Brimming with innovation and architectural giants, Dubai is a hive of activity, soon to be hosting the much-anticipated Expo 2020. Here is a rundown of what the city has to offer
Writer: Tom Wadlow
Dubai – synonymous with luxury and almost unlimited ambition. The innovative epicentre of the United Arab Emirates, the city is awash with modern architectural phenomena and breathtaking skyscrapers, the most famous of all, the Burj Khalifa, being the tallest building in the world. It is an exciting time for the emirate. With Expo 2020 fast approaching, it will soon be the focus of the world’s gaze for 173 days by hosting what is the largest festival on earth, an event that is predicted to draw in 25 million visits, 70 percent of which coming from outside of the UAE.
Away from Expo 2020, a constant draw for tourists is Dubai’s shopping scene, not least in the form of Dubai Mall which is also home to an enormous aquarium. Traditional souqs are hives of activity brimming with timeless bargaining banter. Dubai is the first Middle Eastern city to make the UNESCO list of creative cities of design, a reflection of the city’s cultural dynamism which showcases itself in dance, music, fashion and food. Although based in the middle of what is a swathe of boundless desert, this destination certainly makes for an unforgettable business trip or holiday.
The Business End
Although Dubai was initially built on revenues from the oil industry, with production peaking in 1991 with 410,000 barrels per day, it has been steadily declining ever since, now accounting for less than five percent of the emirates gross domestic product. Today, the city focuses its economy on tourism by developing luxury hotels and real estate. Dubai is the top business gateway in the Middle East and Africa region with the government setting up industry specific free zones throughout the emirate.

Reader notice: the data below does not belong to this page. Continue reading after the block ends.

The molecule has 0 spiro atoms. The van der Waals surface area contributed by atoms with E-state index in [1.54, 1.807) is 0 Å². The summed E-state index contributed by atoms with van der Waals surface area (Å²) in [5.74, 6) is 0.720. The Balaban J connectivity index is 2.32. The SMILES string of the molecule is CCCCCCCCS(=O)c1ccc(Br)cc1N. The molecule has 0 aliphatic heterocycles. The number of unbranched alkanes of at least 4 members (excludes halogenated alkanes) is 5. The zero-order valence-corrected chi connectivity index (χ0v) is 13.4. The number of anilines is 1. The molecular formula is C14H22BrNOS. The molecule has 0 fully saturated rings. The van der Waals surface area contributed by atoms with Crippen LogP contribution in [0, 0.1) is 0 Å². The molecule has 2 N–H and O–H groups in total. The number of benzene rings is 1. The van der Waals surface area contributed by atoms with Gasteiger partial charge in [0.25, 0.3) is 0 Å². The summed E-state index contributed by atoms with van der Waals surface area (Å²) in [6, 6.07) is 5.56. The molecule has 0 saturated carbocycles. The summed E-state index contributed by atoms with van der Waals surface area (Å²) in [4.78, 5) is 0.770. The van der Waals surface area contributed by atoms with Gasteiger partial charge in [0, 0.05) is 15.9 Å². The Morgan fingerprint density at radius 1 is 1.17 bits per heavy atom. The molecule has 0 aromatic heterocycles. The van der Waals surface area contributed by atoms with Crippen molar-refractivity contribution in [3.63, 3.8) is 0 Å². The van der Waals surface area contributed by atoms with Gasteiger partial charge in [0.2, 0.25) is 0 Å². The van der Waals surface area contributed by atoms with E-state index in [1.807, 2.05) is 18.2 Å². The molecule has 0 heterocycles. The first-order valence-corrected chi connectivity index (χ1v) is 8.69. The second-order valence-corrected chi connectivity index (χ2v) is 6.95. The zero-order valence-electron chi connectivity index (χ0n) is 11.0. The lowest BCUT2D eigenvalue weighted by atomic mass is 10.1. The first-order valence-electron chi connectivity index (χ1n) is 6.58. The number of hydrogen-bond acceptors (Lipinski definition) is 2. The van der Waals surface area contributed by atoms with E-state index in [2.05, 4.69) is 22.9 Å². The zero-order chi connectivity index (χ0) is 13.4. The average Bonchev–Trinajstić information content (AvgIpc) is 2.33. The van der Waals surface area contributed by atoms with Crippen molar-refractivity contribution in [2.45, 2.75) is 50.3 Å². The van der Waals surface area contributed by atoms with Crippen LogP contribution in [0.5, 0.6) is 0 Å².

Dubai has seen a sizable growth in the number of international visitors in the past decade through the addition of new landmarks and attractions. A major draw for tourists is shopping, however, it does have possession of other modern sites such as the Burj Khalifa, which is a stunning feat of architecture that pierces the peaceful skyline at a measurement of 828 metres in height.
Dubai also holds some older, more historical attractions such as the Al Fahidi Historic District, which was built by merchants from the Persian town of Bastak, who settled in Dubai to take advantage of tax breaks granted by the sheikh. But by the 1970s the buildings had fallen into disrepair as the residents started to move into the newer, more comfortable accommodation. Dedicated locals, with the support of the UK royal Prince Charles, prevented the area's demolition in the 1980s.
In Focus: Burj Khalifa
The Burj Khalifa is well known for being the tallest skyscraper in the world, standing at 828 metres. The architecture behind this skyscraper is intricate with its triple lobed footprint – an abstraction of the Hymenocallis flower, the tower is composed of three elements arranged around a central core. Subject to a naming controversy, the building was originally to be known as the Burj Dubai until the team behind the project ran into financial problems and required more financing. Sheikh Khalifa, the ruler of the United Arab Emirates, granted monetary aid and funding, resulting in the changing of the name to Burj Khalifa.